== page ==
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The AGEM Index moved modestly upward in the middle of the second quarter earnings season. The composite score of 17 global gaming suppliers gained 1.68 points, reaching a value of 90.57 by the close of July 2010. The latest positive turn is welcome after falling sharply by 12.61 points and 14.69 points in May and June, respectively. For comparison purposes, the 1.89-percent gain in the AGEM Index was undersized by the broader equities markets, which closed significantly higher for the month, with the Dow Jones Industrial Average and Standard and Poor’s 500 Index expanding 7.1 percent and 6.9 percent, respectively.
Smaller-than-expected gains from taxable retail sales to additional reductions in consumer confidence, economic recovery continues to feel like a recession to many sectors, including gaming and leisure. As long as consumer spending increases are slower-than-expected and gaming revenue remains soft in many jurisdictions nationwide, it is likely that capital expenditures for replacement sales will be slim for a while longer.
Selected positive contributors to the index during the month included:
• Lottomatica (LTO) recorded an increase of 7.26 percent in its stock valuation, adding 2.01 points to the index.
• INTRALOT S.A. (INLOT) contributed 1.46 points to the index based on a 29.77-percent gain in its stock price.
Selected negative contributors to the index included:
• International Game Technology (IGT) witnessed its stock price fall 2.93 percent, contributing -0.71 points to the index.
• Global Cash Access (GCA) posted a 43.00-percent decline in its stock valuation, contributing a negative 0.62 points to the index.
As economic recovery moves at a slow pace, investors, potential gaming operators and voters are somewhat mixed about the direction of casino gaming in several markets.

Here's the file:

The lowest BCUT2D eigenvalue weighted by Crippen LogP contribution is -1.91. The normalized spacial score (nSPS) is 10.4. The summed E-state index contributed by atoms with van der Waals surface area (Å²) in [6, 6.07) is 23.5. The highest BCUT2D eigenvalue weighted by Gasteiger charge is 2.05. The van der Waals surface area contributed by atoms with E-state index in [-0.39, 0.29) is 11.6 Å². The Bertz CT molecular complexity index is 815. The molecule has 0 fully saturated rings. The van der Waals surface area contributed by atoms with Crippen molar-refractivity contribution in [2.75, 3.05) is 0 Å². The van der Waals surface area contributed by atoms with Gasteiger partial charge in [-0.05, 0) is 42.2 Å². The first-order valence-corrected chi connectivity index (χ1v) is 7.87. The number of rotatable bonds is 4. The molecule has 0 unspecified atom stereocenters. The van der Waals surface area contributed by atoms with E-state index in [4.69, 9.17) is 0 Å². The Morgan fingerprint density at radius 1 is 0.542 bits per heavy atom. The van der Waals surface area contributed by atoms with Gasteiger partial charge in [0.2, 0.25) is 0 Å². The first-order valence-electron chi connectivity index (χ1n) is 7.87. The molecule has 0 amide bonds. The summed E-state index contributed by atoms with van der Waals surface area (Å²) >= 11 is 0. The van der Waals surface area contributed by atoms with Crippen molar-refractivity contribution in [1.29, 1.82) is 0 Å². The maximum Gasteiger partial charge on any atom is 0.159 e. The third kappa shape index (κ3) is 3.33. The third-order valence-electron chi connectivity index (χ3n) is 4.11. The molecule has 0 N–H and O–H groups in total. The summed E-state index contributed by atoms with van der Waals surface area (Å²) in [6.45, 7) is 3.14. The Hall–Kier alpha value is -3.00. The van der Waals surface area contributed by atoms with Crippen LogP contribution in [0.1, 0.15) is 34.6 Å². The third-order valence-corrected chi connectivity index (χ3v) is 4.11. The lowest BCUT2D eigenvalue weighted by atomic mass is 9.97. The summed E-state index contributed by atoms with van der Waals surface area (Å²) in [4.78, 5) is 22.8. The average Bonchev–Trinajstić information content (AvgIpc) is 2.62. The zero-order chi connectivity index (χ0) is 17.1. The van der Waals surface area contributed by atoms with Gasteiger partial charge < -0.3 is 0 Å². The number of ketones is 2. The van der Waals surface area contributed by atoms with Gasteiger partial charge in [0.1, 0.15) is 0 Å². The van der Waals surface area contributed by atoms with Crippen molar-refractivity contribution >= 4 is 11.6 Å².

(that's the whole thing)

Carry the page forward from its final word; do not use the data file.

In July, reports from Moody’s Investor Service indicated that a “high degree of uncertainty” remains in the gaming market, while Deutsche Bank noted in their own report that U.S. casinos were “bumping along the bottom.”
In the Catskills of northern New York, at one of only five sites in the country to receive approvals needed to allow off-reservation gaming, the St. Regis Mohawk tribe failed to reach an agreement with developers to build a casino at the Monticello Raceway.
Further in the development stage, Harrah’s Margaritaville Casino in Biloxi remains stalled as the operator noted that the site will be maintained as they “evaluate options.”
Casino expansion in Michigan has come to halt as a ballot initiative failed to gather the nearly 400,000 signatures required to allow voters to decide if seven additional corporate casinos could operate in the state.
In Massachusetts, the legislature sent a gambling bill to Gov. Deval Patrick just before midnight on July 31, the last day of the session. The bill, if it was not vetoed, would have created three casinos and allowed slots at two racetracks. The governor sent an amended bill back to legislators, which removes the approval for two slot machine facilities.
Based on a judicial ruling, voters in Maryland will decide in November whether they want a slot parlor near Arundel Mills Mall. The planned site was to have 5,000 slots.
Voters in the city of Richmond, Calif., will also go to the ballot box to determine if they want to open a full-scale casino at Point Molate.
Gaming expansions are moving forward in several other states. Kansas received applications from three developers to build a state-owned casino near Wichita. The deadline to review and negotiate contracts is Oct. 20. Penn National Gaming released details of its planned Hollywood Casino in Columbus, Ohio. The $400 million casino will hold nearly 3,000 slot machines, 70 table games and 30 poker tables.
On the international front, Intercity Group announced its plan to begin construction of a $400-million casino near Cambodia’s Angkor Wat temples in October.